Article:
I have decided to give this book a go, again. I first tried to read this when I was doing my M.A in London, but for some reason or another I couldn’t get into it. For example, there were times when I felt that the first few pages were just too rigidly male. That kind of pre-WWI, British, aristocratic maleness drenched in the cologne often referred to as eau de privilege. I’ve decided to retry reading this and putting my own skepticisms aside. I have been promised many good things by the reviews out there, so I remain hopeful. I read a little bit yesterday, but didn’t get too much into the novel because I was out at 90th birthday party. <<aspirations>>
In addition to this text, I’m also going to revisit Dr Margaret MacMillan’s history text, The War That Ended Peace. Dr MacMillan’s text is really readable, so do consider picking up this historical study of the lead-up to war and the consequences of the First World War. Particularly, in an age where we have been engaged in war without acknowledging it or its consequences, I think it is important to revisit and remind myself et al., of its impact. Indeed, perhaps it may seem problematic to re-schematise this age of war within a European/Western context, but a lot of the issues that have arisen in the Middle East are direct consequences of Europe’s post-war territory making and settlement of nations which did not even consult the peoples living in those territories.
I look forward to getting into this book. Additionally, the most-lovely Benedict Cabbagepatch has starred in the BBC dramatisation of this tetralogy of novels, so I may look into those once I have finished reading.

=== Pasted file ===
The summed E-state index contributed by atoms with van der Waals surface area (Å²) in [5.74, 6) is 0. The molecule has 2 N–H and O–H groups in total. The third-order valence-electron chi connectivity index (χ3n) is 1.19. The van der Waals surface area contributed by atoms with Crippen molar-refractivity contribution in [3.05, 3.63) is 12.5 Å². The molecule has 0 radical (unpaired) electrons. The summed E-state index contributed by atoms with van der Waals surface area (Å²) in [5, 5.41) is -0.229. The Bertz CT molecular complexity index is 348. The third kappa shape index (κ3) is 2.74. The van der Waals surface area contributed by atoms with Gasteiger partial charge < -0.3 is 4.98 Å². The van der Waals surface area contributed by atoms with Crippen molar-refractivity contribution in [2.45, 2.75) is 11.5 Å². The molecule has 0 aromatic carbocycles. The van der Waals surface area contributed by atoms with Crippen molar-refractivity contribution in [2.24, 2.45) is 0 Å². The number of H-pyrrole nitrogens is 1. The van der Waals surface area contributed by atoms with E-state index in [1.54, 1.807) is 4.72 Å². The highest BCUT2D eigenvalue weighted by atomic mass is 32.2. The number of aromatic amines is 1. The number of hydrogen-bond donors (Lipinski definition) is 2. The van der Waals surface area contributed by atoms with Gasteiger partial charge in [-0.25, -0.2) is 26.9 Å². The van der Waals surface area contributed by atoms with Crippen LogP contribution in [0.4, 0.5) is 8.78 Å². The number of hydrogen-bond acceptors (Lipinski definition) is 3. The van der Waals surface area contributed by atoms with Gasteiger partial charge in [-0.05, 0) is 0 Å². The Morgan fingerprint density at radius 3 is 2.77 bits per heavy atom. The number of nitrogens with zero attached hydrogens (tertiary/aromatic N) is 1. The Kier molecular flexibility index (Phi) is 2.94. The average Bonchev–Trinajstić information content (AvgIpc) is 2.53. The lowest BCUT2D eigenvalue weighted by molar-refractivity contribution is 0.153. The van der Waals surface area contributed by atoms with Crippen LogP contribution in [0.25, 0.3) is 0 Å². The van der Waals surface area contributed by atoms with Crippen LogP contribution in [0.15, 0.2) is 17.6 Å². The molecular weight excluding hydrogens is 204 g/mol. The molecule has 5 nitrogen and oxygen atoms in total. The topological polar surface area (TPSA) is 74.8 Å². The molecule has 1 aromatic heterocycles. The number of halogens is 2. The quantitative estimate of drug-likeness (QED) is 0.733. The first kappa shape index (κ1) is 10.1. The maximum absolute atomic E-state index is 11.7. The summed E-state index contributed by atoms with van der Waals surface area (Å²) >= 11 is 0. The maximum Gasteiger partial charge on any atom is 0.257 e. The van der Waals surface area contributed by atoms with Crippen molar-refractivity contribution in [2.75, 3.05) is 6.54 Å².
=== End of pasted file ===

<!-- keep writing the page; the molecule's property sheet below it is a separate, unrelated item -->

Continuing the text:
One last fancy. Why hasn’t he starred as Dorian Gray in OW’s The Picture of Dorian Gray? Hum, but let’s not do to the novel what they did with the most recent film. I refuse to link it here. I saw five minutes of it yesterday, and I found myself defending the novel, most adamantly. Ugh. Please, let’s all just take a moment to RESPECT Oscar Wilde’s genius and not just use his book as an excuse for lascivious screen shots. The book contains so many beautiful instances of pure artistic craft. It respects the various artworks and styles it encounters, and the reader is enraptured by Dorian’s collections and decadences. [aside: The reader sees Dorian take opium to forget. But this scene isn’t romanticised. A character (left ambiguous here) is having a terrible hallucination that makes the reader question—what terrible reality makes those hallucinations better? There is more to be said about this, but I’ll leave it here.] Wilde was put on trial and largely criticized for the novel, a piece of artistic genius, which does not contain explicit reference to sexual content (that’s for your own imagination). And, I think that’s the genius of Wilde’s novel. He’s telling the reader…’It’s not here, but you’re thinking it. Just try to stop thinking about it. GOTCHA’ Love this man. I’ll leave it here:
There is no such thing as a moral or an immoral book.
Books are well written, or badly written. That is all.
– Wilde, Preface to The Picture of Dorian Gray.
Heaps of Love,